Hello and welcome to the second season of You Choose The Brew, the show where I ask the community - that's all of you - to join me in brewing up a new Legacy deck! Last time, we ended up with a sweet Transmute Artifact / Goblin Welder and then-newcomer Dack Fayden list that won most of its games by setting up Mindslaver recursion. I hope you're as excited to see where we'll end up this time as I am!
What today's episode is all about are this season's candidates, the couple of core cards our brews will be centered around. With how much harping there is about non-blue decks being massively underdeveloped in the format due to player preferences and preconceived notions, it only seemed fitting to pick three sets of cards that go into exactly these decks this time.
And now it's time for us to meet the contestants for You Choose The Brew 2015 edition - make sure to stick around and vote for your favorite in the end!
The Meanest Disruption
This first one is inspired by old Vintage experience and how good Null Rod has always been in that format:
While we don't have Moxen to shut down with Null Rod in Legacy, fetchlands are at this point almost ubiquitous and often present in quite high numbers. As such, Root Maze plus Suppression Field should be one of the most powerful disruptive propositions available in the format in the earlygame. Disruption being, to a certain point at least, the name of the game in Legacy, it's very surprising to me that nobody seems to have gotten them to work so far.
I mean, sure, there are a couple of obvious problems: You can't really play your own fetchlands, and both Root Maze and Suppression field are relatively mediocre mid- to lategame. So are Stifle and Daze, though, and those cards see plenty of play, and they are arguably less powerful early on given how much of a lock out Root Maze and Suppression Field can deliver. That to me means there should be some decent home for these cards.
So what could that home look like? Well, with Suppression Field and Root Maze both being enchantments, one approach to pursue is obviously a G/W Enchantress Prison deck. Use the enchantments to disrupt the opponent's development, get down an enchantress, and cantrip into a gamestate in which the opponent is locked out to the point of allowing us to win with whatever we've determined to be the most efficient win condition available.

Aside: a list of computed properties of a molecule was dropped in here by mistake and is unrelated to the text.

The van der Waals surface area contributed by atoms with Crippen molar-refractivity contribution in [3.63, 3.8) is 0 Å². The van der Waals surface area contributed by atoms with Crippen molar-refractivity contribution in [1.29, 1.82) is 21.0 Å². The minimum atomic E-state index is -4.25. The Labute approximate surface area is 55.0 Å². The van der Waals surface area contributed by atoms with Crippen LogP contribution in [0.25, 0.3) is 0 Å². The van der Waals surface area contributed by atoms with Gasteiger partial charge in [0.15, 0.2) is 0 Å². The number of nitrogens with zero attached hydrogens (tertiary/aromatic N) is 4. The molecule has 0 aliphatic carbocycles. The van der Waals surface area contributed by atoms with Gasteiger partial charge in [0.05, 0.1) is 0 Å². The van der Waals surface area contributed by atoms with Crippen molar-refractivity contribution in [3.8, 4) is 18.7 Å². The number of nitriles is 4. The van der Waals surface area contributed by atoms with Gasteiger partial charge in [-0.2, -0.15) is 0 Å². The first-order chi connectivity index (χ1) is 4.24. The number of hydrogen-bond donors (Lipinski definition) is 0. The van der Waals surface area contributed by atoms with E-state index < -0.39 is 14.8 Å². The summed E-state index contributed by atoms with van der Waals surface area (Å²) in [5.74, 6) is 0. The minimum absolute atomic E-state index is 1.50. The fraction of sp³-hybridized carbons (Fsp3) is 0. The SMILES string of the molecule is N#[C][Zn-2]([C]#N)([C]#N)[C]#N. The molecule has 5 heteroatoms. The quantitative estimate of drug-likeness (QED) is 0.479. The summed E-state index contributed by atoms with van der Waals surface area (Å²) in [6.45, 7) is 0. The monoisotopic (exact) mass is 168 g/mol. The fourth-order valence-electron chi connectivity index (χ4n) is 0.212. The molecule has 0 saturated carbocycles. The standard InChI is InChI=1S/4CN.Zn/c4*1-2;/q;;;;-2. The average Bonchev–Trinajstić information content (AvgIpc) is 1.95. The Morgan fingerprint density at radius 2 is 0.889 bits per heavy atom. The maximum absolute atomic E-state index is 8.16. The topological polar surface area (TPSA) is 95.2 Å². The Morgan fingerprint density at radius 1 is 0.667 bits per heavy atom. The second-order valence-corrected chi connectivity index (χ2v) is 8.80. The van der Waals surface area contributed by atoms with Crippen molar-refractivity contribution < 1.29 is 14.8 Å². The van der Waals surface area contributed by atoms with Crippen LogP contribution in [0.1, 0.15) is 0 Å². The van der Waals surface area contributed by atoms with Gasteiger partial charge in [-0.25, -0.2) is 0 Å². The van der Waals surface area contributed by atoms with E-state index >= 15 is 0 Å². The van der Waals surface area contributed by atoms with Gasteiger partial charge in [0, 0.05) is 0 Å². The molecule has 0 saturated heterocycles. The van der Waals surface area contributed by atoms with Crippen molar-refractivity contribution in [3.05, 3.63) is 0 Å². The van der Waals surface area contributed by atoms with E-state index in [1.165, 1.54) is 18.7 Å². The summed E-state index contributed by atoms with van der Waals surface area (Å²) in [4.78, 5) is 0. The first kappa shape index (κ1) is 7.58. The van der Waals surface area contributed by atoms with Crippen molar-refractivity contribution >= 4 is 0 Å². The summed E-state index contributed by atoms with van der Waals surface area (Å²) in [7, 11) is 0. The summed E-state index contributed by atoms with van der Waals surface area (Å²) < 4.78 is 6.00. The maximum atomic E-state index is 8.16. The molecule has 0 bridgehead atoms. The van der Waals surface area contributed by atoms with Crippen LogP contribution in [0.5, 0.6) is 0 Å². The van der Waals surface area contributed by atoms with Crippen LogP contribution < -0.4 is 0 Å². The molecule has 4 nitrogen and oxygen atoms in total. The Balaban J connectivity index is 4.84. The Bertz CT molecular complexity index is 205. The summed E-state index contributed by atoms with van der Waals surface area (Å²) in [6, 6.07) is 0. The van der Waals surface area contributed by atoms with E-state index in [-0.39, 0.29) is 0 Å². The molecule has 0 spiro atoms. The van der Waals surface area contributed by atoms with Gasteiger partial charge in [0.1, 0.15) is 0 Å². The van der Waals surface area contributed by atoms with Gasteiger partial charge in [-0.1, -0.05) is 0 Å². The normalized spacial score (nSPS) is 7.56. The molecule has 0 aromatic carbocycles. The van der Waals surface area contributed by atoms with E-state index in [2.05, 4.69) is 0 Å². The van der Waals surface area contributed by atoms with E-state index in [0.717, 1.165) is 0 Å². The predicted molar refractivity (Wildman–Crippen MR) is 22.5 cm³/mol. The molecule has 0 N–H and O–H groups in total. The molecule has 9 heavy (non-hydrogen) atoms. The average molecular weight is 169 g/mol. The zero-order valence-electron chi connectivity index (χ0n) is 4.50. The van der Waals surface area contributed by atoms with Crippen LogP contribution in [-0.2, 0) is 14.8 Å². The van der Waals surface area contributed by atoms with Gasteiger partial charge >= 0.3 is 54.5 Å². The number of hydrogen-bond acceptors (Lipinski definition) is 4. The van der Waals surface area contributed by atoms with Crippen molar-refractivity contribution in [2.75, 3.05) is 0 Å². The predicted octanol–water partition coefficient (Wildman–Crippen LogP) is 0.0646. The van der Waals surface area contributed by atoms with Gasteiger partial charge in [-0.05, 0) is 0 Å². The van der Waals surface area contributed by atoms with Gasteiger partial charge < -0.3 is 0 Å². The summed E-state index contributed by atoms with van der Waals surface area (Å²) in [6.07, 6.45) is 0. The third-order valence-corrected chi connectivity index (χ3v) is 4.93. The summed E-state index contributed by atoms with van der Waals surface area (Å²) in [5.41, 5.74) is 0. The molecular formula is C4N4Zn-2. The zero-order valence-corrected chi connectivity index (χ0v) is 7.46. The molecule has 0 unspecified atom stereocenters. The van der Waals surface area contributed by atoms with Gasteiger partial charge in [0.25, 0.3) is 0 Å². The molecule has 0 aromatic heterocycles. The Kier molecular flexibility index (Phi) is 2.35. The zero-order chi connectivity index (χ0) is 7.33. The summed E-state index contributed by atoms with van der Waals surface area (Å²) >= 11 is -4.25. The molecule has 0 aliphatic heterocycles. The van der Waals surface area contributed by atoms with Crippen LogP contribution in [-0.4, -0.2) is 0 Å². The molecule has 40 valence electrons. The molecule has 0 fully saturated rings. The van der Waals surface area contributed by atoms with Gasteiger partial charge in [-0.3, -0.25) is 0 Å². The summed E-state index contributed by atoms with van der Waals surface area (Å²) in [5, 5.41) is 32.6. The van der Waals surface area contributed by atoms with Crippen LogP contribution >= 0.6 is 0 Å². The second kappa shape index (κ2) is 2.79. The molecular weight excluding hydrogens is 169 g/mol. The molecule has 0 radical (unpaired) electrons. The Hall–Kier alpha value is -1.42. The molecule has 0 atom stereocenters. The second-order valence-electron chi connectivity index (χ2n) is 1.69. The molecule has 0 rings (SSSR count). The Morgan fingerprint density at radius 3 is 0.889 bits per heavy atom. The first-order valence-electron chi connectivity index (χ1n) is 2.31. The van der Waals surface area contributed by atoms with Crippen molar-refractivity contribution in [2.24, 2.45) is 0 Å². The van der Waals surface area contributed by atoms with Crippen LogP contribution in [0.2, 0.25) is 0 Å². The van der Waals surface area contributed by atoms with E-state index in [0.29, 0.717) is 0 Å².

A second approach I could see working out well is that of a green-based aggro-midrange deck. Accelerate with Noble Hierarch and Green Sun's Zenith, drop a disruptive enchantment on turn 2, and curve into a win before the opponent can catch up through your disruption. Thalia, Guardian of Thraben in particular would provide excellent additional disruption to support the mana denial plan already inherent in our anti-dynamic duo.
The final thing I'd consider at this point is going pretty deep and taking advantage of Root Maze and Suppression field forcing additional lands into play for our opponents by combining these two cards with Land Tax in a Stax-inspired shell.
B/G Void was the original Vintage midrange-aggro deck way back in the day, and given how powerful Nether Void is, it's just weird that we never see it pop up in Legacy. Due to Nether Void's quirky wording - it doesn't make spells more expensive, but instead counters them if the tax isn't paid - Return to Ravnica and Avacyn Restored have even given us some perfect tools to break Nether Void's symmetry.
There are a couple of ways this kind of deck could be approached. One way I could see things going is some form of tribal deck - or at least partially tribal strategy - that relies on Nether Void as an Armageddon-esque finisher that mainly effects our opponent a majority of the time, especially as that kind of list would happily run Aether Vial to circumvent Nether Void even more.